The Bank of England needs a home-grown governor
By Peter Thal Larsen
The author is a Reuters Breakingviews columnist. The opinions expressed are his own.
Must the governor of the Bank of England be English? That’s the intriguing question raised by a report that Mark Carney, the governor of the Bank of Canada, has been sounded out as a possible replacement for Mervyn King, who is due to retire next year.
In most other developed countries, the question would not even arise. It’s inconceivable that, say, an American could be head of the European Central Bank, or that the Federal Reserve would choose a German or Chinese chairman.
The UK is different. It has long shown an admirable willingness to install foreigners into senior positions. Almost half the chief executives of the constituents of the FTSE 100 index aren’t British. Quintessentially English sporting events like Wimbledon and the Oxford-Cambridge boat race are dominated by foreign contestants. Even England’s national football team was, until recently, managed by an Italian.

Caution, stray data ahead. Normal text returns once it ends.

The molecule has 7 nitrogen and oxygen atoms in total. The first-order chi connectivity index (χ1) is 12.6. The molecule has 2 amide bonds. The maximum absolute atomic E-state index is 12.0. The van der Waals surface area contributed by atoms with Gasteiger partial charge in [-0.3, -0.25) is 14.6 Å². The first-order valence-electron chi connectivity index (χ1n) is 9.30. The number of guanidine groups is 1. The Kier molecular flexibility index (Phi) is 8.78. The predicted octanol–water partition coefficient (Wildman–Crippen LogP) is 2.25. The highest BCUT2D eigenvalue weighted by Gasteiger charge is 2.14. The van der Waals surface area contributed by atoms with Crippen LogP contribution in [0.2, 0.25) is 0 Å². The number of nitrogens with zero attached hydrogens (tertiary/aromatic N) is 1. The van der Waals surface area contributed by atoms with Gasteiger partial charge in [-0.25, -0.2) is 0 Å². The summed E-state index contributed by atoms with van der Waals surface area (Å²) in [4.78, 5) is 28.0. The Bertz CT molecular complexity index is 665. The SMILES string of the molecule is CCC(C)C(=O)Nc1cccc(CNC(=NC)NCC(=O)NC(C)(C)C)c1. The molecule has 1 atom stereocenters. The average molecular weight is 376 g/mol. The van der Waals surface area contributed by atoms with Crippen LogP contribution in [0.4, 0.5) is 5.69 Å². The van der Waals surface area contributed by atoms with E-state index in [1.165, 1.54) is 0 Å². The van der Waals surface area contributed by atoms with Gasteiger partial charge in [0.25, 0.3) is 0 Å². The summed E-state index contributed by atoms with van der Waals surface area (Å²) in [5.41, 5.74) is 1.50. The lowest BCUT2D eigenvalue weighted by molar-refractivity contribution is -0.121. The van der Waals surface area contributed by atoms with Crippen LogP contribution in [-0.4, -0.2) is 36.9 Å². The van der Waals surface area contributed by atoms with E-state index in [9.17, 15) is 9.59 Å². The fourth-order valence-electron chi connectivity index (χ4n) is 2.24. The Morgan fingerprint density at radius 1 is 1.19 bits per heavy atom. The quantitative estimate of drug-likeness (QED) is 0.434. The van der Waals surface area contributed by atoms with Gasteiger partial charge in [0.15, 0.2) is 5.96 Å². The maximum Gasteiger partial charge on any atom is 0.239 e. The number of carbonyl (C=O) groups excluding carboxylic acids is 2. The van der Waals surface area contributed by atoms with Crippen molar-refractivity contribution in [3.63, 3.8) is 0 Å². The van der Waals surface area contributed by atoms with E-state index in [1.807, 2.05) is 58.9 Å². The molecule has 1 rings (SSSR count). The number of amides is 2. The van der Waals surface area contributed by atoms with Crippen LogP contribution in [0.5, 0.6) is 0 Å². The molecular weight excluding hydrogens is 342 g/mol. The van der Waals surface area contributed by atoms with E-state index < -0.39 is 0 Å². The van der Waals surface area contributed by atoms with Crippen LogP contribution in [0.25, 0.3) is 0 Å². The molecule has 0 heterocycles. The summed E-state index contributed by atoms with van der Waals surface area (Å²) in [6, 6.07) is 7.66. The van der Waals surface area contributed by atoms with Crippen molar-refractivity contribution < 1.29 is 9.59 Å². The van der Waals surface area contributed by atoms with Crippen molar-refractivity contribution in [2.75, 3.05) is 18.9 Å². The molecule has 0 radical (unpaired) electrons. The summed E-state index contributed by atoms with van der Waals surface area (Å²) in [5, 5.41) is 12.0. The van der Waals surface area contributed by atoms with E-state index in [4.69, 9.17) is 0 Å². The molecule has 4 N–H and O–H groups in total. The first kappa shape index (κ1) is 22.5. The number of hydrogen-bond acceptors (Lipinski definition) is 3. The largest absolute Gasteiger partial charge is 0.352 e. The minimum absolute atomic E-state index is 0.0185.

But such internationalism has its limits. The governor of the Bank of England is no faceless technocrat; he is the most powerful non-elected official in the country. The job has become more powerful, and more political, since the financial crisis. The central bank has embarked on a controversial bond-buying spree and is set to receive sweeping new powers for regulating banks and pricking future financial bubbles.
The governor will be at the very heart of economic and social policy. King has been rightly criticised for the Bank of England’s lack of transparency and accountability. The last thing his successor will need is a row over nationality.
Besides, there is no pressing need to look abroad. Chancellor of the Exchequer George Osborne, who will appoint King’s replacement, can choose from a strong home-grown field of regulators, current and former bank chief executives, academics and former civil servants. Even if Carney was interested – both the Bank of England and the Bank of Canada have dismissed the report – there’s no guarantee he would get the job. But if the government chooses him, it should first insist that he apply for a British passport.